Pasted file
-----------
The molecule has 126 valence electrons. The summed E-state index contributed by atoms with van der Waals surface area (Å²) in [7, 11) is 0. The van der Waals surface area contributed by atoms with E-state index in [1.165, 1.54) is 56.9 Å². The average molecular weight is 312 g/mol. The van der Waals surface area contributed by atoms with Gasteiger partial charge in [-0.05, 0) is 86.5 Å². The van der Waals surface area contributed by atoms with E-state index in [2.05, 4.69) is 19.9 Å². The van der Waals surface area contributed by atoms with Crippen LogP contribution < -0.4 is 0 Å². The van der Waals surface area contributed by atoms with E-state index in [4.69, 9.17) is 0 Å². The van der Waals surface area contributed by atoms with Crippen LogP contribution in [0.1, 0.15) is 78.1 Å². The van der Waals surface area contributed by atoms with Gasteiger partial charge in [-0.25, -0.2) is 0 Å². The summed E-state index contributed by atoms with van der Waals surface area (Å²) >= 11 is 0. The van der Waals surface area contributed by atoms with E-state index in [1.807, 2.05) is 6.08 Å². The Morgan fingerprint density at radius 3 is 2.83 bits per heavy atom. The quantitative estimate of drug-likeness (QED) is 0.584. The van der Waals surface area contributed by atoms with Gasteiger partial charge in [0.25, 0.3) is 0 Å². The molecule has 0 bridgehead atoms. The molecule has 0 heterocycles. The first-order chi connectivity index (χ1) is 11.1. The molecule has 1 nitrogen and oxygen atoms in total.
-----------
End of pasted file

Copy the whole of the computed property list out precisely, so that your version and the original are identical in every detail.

The molecule has 126 valence electrons. The summed E-state index contributed by atoms with van der Waals surface area (Å²) in [7, 11) is 0. The van der Waals surface area contributed by atoms with E-state index in [1.165, 1.54) is 56.9 Å². The average molecular weight is 312 g/mol. The van der Waals surface area contributed by atoms with Gasteiger partial charge in [-0.05, 0) is 86.5 Å². The van der Waals surface area contributed by atoms with E-state index in [2.05, 4.69) is 19.9 Å². The van der Waals surface area contributed by atoms with Crippen LogP contribution < -0.4 is 0 Å². The van der Waals surface area contributed by atoms with E-state index in [4.69, 9.17) is 0 Å². The van der Waals surface area contributed by atoms with Crippen LogP contribution in [0.1, 0.15) is 78.1 Å². The van der Waals surface area contributed by atoms with Gasteiger partial charge in [-0.25, -0.2) is 0 Å². The summed E-state index contributed by atoms with van der Waals surface area (Å²) >= 11 is 0. The van der Waals surface area contributed by atoms with E-state index in [1.807, 2.05) is 6.08 Å². The Morgan fingerprint density at radius 3 is 2.83 bits per heavy atom. The quantitative estimate of drug-likeness (QED) is 0.584. The van der Waals surface area contributed by atoms with Gasteiger partial charge in [0.25, 0.3) is 0 Å². The molecule has 0 bridgehead atoms. The molecule has 0 heterocycles. The first-order chi connectivity index (χ1) is 11.1. The molecule has 1 nitrogen and oxygen atoms in total.